I use 30 lb braided line with six feet of 14 lb monofilament leader tied directly to the lure. Bite offs are fewer in cold water. If you need to add a steel leader, the lure will not rise slowly, instead, it will sink. This can cause problems--you can experiment. Plastic baits rigged weedless are sometimes the best cold water pike rig you'll ever use. I rig those the same way I would a jerk bait. Cast these baits into weed or reed beds where treble hooks do not dare to tread. My favorite plastic baits would be bass size flukes or sluggos or any of the new plastic swim baits that you can rig weedless, favorite colors would be pearl or white--as I can see these baits and work them better. Cast them out and retrieve them with a series of jerks and pauses so they look like a dying bait fish. Once the water temperatures reach 55 degrees or more, spinner baits, spoons, or other faster moving lures will be more effective.
Your temperature gauge could be the most valuable tool you possess on the opener no matter what species you are after, water temperatures in some Northern lakes may range as low as 40 or 50 degrees.
This means you should look for the warmest water you can find. Even a few degrees can make a difference. Shallow bays with weedy or mucky bottoms, mouths of streams, man made channels, etc., especially those on the North and Northeast shores where the sun casts its heat at its zenith.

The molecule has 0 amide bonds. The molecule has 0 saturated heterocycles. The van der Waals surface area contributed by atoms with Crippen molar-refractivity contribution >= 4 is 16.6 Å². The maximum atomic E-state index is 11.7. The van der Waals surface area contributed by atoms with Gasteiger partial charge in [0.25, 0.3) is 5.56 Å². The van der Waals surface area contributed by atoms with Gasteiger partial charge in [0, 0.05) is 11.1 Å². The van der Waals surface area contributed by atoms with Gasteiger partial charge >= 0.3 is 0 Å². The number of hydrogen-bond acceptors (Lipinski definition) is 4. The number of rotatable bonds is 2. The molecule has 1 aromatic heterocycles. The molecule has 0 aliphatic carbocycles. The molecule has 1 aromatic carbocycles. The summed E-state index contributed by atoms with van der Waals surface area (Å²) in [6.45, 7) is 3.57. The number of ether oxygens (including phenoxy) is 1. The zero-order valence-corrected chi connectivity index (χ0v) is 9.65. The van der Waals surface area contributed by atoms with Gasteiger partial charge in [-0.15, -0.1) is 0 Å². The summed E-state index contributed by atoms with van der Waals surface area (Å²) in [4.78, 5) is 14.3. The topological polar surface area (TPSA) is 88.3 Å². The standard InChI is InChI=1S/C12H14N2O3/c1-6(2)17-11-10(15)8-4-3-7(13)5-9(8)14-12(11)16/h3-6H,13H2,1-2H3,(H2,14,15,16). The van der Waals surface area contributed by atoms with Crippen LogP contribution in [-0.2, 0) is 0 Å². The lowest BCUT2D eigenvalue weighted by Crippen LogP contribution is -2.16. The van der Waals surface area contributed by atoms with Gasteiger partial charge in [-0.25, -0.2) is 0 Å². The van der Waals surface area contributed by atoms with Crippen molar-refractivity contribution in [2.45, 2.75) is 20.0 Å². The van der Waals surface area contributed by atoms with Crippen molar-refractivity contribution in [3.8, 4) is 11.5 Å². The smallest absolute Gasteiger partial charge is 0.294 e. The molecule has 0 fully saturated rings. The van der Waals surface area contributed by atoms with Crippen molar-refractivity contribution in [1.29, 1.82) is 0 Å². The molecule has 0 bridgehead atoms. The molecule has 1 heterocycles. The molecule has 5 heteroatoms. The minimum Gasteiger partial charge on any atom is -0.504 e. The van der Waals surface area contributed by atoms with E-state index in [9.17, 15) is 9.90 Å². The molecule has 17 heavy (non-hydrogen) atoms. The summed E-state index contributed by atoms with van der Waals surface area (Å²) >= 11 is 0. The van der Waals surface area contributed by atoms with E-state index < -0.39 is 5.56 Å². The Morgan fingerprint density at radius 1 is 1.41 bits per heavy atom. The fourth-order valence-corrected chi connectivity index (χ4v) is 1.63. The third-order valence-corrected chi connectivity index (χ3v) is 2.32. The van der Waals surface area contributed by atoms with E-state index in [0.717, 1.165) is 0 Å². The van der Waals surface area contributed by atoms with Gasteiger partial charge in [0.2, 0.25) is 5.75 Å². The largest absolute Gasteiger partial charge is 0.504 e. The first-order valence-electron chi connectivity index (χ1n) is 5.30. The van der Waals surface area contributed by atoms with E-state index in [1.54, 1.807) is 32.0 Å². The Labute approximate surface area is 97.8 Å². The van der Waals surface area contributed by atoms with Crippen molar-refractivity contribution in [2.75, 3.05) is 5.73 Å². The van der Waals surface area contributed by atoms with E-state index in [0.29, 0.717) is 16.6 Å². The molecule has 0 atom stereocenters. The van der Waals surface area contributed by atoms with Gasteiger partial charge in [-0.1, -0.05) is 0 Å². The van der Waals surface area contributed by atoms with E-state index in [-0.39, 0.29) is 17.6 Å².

Wind plays a big part because it blows the warmer surface water around. Example: one side of a lake can be warmer if the wind has been blowing toward that side for a day or more. If you can pick the lake you'll fish during the early season -- smaller, shallow stained lakes will be warmer. Obviously, the lakes in the Southern part of the state will be warmer. Just make sure the lakes you pick have a good supply of walleyes. You can go on the DNR websites and get that information. I've been known to switch lakes even on opening day because the lake I started on was slow. That move saved the day on a few occasions. If you do not find the fish, you cannot catch them. It doesn't take a genius to find the warmest water you can in any lake.
Plankton and insects get active as the water warms up. They draw in the minnows which the game fish feed on. Until you find water at least in the 50 degree range, you must keep your lure presentations as slow as possible. Very small one-sixteenth or one-eighth ounce jig dragged instead of jigged vigorously can be very effective. If you find a concentration of walleyes, it is very hard to beat a bobber-leech combination. As the water temperature warms, you can increase your presentation speeds. As an example: trolling rapalas or casting crank baits of some kind--rapala's Xrap is one of my favorite presentations for casting in cold, shallow water for walleyes. This suspending lure is worked back to the boat in a series of glide and stop motions. The pauses between glides where the lure basically suspends motionless will be when the fish are triggered into hitting the lure.